The “Provisional Story Treatment” is even further from Menagerie. It is divided into three parts linked by Tom as narrator. Part I dramatizes events at Blue Mountain, with scenes of gentlemen callers visiting Amanda, her first meeting with Wingfield, his proposal at a picnic and fight with another of her admirers, and her snubbing of his next visit but sudden decision to elope with him. The narration then bridges to a hotel in Memphis, where Amanda watches boats go down the river and tells Wingfield of her first pregnancy. Wingfield enlists for World War I, and Amanda, pregnant with his second child, returns to Blue Mountain. Wingfield comes home a shell-shocked hero but begins bootlegging, and an elaborate sequence follows in which his still blows up, killing a Negro, and bloodhounds track him to his father-in-law’s church. The dogs attack Laura on the church steps, and Wingfield, rescuing her, is arrested and taken to prison. Part II tells of the family’s life in St. Louis, with the embittered father working in a shirt factory. Laura has been so traumatized by the bloodhounds that she cannot talk until her father delights her into speech by bringing home a Victrola on which he plays Dardanella. Amanda objects to the expense of this, and the disgusted Wingfield leaves for good. The narrator then tells of the children growing up over shots of Tom (in this version) reading magazines instead of selling them and brooding despairingly in a warehouse, Amanda selling subscriptions over the telephone, and Laura having nightmares about dogs, failing to recite at school, playing Dardanella, polishing her glass collection, and endlessly rereading Freckles.
Part III covers the same sequence as the “Description,” beginning with the Christmas Eve scene. Once more Laura is bullied by her typing instructor, but now the machine clatter is described as sounding like “hounds baying.” There is no poetry prize scene, but again Laura likes Jim solely because of his freckles, and there is no unicorn. Tom’s speech on leaving home is now made to echo his father’s earlier recriminations; and after the scene in which Amanda makes her comically early telephone call, three alternative endings are suggested: either Amanda and Laura return to Blue Mountain, where Laura insists her mother is “just as beautiful as she was—in the beginning”; or Laura is shown welcoming hosts of gentlemen callers at Blue Mountain, like her mother earlier; or one or other of the Tom Wingfields returns: “At any rate—Amanda has finally found security and rest. What she searched for in the faces of Gentlemen Callers.” This “Story Treatment”’s note that Part III “covers the part of the story contained in the stage play ‘The Gentleman Caller’ (‘The Glass Menagerie’)” is proof that the play already existed independently of the film treatment, but the fact that the Selznick version, which is a careful but rather mechanical copy of the Texas draft, must have been made soon after the end of June 1943—well before the play was produced—shows how misapprehension about their order could easily arise. Moreover, both play and film treatment drew on earlier material.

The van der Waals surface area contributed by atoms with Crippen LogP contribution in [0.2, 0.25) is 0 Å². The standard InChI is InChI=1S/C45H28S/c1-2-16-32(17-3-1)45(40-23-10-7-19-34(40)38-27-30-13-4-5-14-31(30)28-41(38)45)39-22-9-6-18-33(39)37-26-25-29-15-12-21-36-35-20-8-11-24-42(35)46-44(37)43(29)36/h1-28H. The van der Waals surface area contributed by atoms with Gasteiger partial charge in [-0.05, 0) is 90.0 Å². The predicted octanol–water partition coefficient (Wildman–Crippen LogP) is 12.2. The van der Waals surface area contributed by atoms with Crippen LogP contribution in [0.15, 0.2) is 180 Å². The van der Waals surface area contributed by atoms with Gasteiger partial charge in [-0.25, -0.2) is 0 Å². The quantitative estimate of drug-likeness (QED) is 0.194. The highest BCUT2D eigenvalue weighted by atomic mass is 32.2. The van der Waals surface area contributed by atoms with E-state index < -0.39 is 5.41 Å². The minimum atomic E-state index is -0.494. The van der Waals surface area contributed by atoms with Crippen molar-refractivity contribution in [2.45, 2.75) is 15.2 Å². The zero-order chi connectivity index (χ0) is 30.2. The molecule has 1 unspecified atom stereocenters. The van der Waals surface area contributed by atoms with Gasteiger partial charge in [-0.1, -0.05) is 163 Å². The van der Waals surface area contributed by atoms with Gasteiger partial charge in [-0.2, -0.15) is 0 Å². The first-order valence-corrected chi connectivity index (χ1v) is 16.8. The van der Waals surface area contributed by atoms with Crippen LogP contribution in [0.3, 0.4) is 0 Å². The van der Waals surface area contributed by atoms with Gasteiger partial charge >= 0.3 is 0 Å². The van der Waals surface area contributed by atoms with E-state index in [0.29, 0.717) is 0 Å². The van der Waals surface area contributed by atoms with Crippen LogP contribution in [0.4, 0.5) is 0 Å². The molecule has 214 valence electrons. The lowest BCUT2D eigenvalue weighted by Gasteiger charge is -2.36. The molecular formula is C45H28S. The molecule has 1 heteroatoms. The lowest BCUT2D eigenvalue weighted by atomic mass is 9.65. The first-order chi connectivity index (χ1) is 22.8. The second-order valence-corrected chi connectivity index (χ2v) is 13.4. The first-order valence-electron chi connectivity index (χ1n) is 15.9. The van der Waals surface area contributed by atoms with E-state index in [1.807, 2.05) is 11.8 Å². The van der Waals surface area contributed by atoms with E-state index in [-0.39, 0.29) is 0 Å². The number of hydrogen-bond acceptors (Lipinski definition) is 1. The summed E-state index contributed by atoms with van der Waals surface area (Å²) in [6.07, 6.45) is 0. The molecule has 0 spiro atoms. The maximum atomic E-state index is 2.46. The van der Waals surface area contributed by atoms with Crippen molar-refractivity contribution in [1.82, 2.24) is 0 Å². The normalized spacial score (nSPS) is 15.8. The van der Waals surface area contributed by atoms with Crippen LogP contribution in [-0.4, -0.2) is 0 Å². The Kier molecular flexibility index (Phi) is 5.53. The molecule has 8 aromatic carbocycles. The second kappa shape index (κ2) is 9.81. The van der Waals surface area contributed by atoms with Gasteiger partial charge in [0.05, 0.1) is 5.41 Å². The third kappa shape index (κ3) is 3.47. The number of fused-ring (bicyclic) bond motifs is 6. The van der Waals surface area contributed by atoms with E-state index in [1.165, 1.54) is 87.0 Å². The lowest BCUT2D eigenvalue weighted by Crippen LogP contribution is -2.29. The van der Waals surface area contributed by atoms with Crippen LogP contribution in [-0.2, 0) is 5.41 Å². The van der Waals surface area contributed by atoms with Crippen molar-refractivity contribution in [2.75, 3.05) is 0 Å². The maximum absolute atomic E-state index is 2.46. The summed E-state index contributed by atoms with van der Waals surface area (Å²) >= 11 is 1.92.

The discrepancies relate back, in fact, to a more elaborate stage play of The Gentleman Caller, which survives in many partial versions but no complete one. The Texas archive contains multiple overlapping drafts, including a 22-page fragment with the title “The Gentleman Caller, or Portrait of a girl in glass (A lyric play),” 29 disorderly pages called “The Gentleman Caller (original and only copy of a rather tiresome play)” and subtitled “(the ruins of a play),” another 20-page fragment entitled “The Gentleman Caller (A Gentle Comedy),” and a composite typescript of 156 pages, plus 40 pages of pencil draft in a notebook and some 254 further draft pages in typescript. Names and details change bewilderingly throughout these drafts: Laura is sometimes called Rose or Rosemary (and once Miriam) and varies between 18, 20, and 23 in age; Tom is often called Larry; Jim has several Irish surnames and hails variously from Oregon, Nebraska, or Wyoming; and the St. Louis apartment is located on Maple Street (as in The Pretty Trap), Enright Avenue, or, most often, Côte Brillante Avenue.